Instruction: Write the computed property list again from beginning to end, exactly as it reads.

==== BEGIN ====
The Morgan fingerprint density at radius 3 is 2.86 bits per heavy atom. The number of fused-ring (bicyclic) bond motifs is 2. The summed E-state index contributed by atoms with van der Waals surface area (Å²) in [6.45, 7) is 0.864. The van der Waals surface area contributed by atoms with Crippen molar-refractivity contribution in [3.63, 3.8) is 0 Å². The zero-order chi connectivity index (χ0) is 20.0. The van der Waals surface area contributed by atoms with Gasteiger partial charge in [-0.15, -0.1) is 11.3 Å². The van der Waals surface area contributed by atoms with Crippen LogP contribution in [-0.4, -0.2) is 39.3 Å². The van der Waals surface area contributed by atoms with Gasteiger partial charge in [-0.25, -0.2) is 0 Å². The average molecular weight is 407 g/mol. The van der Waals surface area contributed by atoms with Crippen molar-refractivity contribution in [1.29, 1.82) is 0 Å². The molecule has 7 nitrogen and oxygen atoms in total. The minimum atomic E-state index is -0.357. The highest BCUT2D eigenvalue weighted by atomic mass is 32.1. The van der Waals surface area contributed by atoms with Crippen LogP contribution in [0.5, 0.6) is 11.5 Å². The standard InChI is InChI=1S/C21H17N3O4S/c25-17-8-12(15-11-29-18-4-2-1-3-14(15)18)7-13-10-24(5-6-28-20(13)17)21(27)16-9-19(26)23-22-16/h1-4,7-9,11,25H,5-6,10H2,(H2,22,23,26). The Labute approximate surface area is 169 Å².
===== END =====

The Morgan fingerprint density at radius 3 is 2.86 bits per heavy atom. The number of fused-ring (bicyclic) bond motifs is 2. The summed E-state index contributed by atoms with van der Waals surface area (Å²) in [6.45, 7) is 0.864. The van der Waals surface area contributed by atoms with Crippen molar-refractivity contribution in [3.63, 3.8) is 0 Å². The zero-order chi connectivity index (χ0) is 20.0. The van der Waals surface area contributed by atoms with Gasteiger partial charge in [-0.15, -0.1) is 11.3 Å². The van der Waals surface area contributed by atoms with Crippen LogP contribution in [-0.4, -0.2) is 39.3 Å². The van der Waals surface area contributed by atoms with Gasteiger partial charge in [-0.25, -0.2) is 0 Å². The average molecular weight is 407 g/mol. The van der Waals surface area contributed by atoms with Crippen molar-refractivity contribution in [1.29, 1.82) is 0 Å². The molecule has 7 nitrogen and oxygen atoms in total. The minimum atomic E-state index is -0.357. The highest BCUT2D eigenvalue weighted by atomic mass is 32.1. The van der Waals surface area contributed by atoms with Crippen LogP contribution in [0.5, 0.6) is 11.5 Å². The standard InChI is InChI=1S/C21H17N3O4S/c25-17-8-12(15-11-29-18-4-2-1-3-14(15)18)7-13-10-24(5-6-28-20(13)17)21(27)16-9-19(26)23-22-16/h1-4,7-9,11,25H,5-6,10H2,(H2,22,23,26). The Labute approximate surface area is 169 Å².